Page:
Sect raided but Yoo eludes capture
An eight-hour search ended in failure and Yoo Byung-eun remained at large.
Around 80 investigators and prosecutors entered the fortified retreat called Geumsuwon in Anseong, Gyeonggi, yesterday after receiving the consent of adherents.
A total of 1,300 police guards were also deployed to check cars leaving or entering the compound.
Yoo, the 73-year-old patriarch of the family that allegedly controls the Chonghaejin Marine Company, which operated the ferry that capsized on April 16, faces various charges - including tax evasion and embezzlement - but hasn’t answered prosecution summonses for questioning or attended a court hearing to determine the validity of arrest warrants.
The raid was primarily aimed at finding evidence that might give clues to the current whereabouts of Yoo and back up corruption allegations rather than taking Yoo into custody, according to prosecutors.
Before the raid, authorities admitted there was a low probability that Yoo was hiding in the compound.
Prosecutor Kim Hoe-jong of the Incheon District Prosecutors’ Office said Tuesday that Yoo appeared to have escaped the area Saturday and is now presumed to be hiding in the residence of one of the sect’s followers.
Yoo’s elder son Dae-gyun is also believed to have taken shelter in the religious retreat but his whereabouts are also unknown.
The failure to capture Yoo and his son put investigators in the hot seat after they dispatched police guards and stopped and searched cars entering and leaving the compound since Friday. Yoo is assumed to have used a large influx of worshippers over the weekend as a cover to escape. Approximately 3,000 people visited the compound last weekend.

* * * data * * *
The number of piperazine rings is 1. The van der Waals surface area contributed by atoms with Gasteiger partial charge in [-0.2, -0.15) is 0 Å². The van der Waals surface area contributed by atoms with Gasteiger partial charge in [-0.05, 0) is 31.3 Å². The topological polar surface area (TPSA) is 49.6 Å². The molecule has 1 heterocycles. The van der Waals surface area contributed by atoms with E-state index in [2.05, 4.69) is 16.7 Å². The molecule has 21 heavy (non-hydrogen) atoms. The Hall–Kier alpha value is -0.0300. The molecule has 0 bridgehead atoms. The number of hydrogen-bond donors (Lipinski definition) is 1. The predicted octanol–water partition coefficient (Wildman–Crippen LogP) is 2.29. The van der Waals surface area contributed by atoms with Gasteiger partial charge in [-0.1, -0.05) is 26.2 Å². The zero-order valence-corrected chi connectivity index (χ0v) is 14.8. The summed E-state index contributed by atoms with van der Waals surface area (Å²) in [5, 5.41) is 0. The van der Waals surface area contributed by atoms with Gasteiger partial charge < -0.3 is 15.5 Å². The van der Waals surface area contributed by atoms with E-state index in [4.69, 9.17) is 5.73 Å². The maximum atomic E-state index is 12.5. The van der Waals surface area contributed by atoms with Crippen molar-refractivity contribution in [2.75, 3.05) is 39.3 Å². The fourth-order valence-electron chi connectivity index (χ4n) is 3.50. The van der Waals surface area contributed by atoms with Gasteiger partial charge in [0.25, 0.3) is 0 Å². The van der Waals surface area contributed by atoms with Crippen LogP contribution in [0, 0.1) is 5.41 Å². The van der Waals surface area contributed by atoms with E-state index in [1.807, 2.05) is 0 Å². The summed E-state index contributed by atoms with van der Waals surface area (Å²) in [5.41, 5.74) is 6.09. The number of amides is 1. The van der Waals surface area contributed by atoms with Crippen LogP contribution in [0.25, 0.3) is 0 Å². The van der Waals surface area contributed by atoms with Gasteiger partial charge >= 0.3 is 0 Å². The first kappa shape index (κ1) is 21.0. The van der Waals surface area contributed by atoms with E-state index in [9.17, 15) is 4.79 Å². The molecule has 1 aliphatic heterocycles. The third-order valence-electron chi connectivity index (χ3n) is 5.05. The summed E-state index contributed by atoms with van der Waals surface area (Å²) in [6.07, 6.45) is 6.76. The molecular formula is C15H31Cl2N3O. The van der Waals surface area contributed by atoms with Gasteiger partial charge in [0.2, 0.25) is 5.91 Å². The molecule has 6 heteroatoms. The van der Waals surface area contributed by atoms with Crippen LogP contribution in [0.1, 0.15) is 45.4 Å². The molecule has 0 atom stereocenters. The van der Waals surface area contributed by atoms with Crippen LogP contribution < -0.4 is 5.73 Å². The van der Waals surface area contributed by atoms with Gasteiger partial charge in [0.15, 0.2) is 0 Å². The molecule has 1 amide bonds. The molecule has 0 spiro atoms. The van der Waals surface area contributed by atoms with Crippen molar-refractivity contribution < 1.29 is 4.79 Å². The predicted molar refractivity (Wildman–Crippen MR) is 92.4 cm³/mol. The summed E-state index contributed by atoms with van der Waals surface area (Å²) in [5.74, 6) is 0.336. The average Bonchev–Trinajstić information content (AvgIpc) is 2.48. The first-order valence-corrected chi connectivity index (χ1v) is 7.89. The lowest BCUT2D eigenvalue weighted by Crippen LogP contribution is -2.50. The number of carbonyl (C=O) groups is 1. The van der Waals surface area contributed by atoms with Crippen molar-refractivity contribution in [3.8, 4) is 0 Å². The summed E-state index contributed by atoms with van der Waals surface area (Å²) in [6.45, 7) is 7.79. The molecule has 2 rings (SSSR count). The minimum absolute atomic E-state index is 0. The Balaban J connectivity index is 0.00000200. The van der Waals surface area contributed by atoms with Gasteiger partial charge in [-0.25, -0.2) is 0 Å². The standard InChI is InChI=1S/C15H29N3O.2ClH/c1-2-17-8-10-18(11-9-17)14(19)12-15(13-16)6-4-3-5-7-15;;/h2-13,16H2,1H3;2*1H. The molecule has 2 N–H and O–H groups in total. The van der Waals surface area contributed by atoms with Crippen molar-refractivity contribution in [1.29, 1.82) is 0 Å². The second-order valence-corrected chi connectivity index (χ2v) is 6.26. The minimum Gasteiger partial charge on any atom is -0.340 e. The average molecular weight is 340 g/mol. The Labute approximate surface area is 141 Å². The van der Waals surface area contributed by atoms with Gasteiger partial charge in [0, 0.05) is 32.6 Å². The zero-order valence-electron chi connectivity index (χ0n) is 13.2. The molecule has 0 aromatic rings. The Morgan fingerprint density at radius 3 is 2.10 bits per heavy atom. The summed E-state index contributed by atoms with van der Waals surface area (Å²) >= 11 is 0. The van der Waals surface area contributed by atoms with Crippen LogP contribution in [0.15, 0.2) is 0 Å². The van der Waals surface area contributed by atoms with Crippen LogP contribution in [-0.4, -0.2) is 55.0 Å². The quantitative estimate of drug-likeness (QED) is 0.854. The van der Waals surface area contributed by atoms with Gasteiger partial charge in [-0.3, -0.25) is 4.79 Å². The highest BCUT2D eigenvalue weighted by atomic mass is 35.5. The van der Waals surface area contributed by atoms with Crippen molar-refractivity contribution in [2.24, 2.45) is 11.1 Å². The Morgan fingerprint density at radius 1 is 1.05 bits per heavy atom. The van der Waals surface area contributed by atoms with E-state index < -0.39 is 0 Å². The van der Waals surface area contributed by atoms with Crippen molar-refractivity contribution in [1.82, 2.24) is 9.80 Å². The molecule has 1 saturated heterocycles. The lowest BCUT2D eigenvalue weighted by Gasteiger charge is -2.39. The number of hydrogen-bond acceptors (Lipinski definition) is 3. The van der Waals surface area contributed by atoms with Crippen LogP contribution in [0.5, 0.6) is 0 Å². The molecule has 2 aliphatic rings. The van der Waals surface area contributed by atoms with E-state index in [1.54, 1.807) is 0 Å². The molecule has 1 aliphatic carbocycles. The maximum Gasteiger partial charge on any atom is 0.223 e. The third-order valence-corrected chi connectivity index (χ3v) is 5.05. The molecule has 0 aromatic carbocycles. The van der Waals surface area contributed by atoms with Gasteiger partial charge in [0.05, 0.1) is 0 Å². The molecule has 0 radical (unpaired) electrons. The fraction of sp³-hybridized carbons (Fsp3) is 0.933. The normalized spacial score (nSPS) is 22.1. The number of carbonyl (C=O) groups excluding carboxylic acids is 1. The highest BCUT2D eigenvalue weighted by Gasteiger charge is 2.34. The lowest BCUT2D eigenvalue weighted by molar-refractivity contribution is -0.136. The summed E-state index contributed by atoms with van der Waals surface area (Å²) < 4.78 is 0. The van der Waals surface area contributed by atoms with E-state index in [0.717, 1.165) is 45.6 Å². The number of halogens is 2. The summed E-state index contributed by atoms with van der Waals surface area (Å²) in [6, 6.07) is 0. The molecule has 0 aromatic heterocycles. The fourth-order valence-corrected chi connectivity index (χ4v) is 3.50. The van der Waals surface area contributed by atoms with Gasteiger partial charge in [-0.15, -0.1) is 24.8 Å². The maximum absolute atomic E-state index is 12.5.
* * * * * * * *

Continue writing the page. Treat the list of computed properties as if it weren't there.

The sect’s approval of yesterday’s raid was an unexpected turn after they vowed for days to block police by forming human barricades.
They changed their stance after the prosecution accepted their request to acknowledge that a mass suicide in 1987 was not linked to the sect. Some suspect the sect is behind the mysterious mass suicide that claimed 32 lives.
Prosecutors could have forced their way into the compound with a court warrant, but they were worried about physical clashes between police and adherents.
“We received an official notification that we have nothing to do with the [mass suicide] case,” said Lee Tae-jong, an acting spokesperson for the sect known as the Evangelical Baptist Church.
“We concluded that the prosecution expressed due respect to us,” the spokesperson said. “We are taking a step back here.”
Also on the run are Yoo’s elder daughter Som-na and two sons, Hyeok-gi and Dae-gyun. Hyeok-gi is believed to be in the United States and Som-na in Paris.
In order to apply pressure, the Ministry of Foreign Affairs yesterday ordered the two to return their passports.
On Tuesday, investigators submitted criminal extradition requests to U.S. and French agencies while the Ministry of Justice asked Interpol to arrest those in overseas countries.
While prosecutors managed to indict crew members of the doomed Sewol, they have had trouble investigating the Yoo family due to refusal to cooperate.
Prosecutors suspect that the family - especially the patriarch - was involved in the unsafe business practices, such as the overloading of the ferry and remodeling it to squeeze in more passengers and cargo.
The investigation into the family’s businesses and assets could be particularly relevant to the compensation for the families of the victims of the April 16 ferry sinking that left more than 300 dead or missing.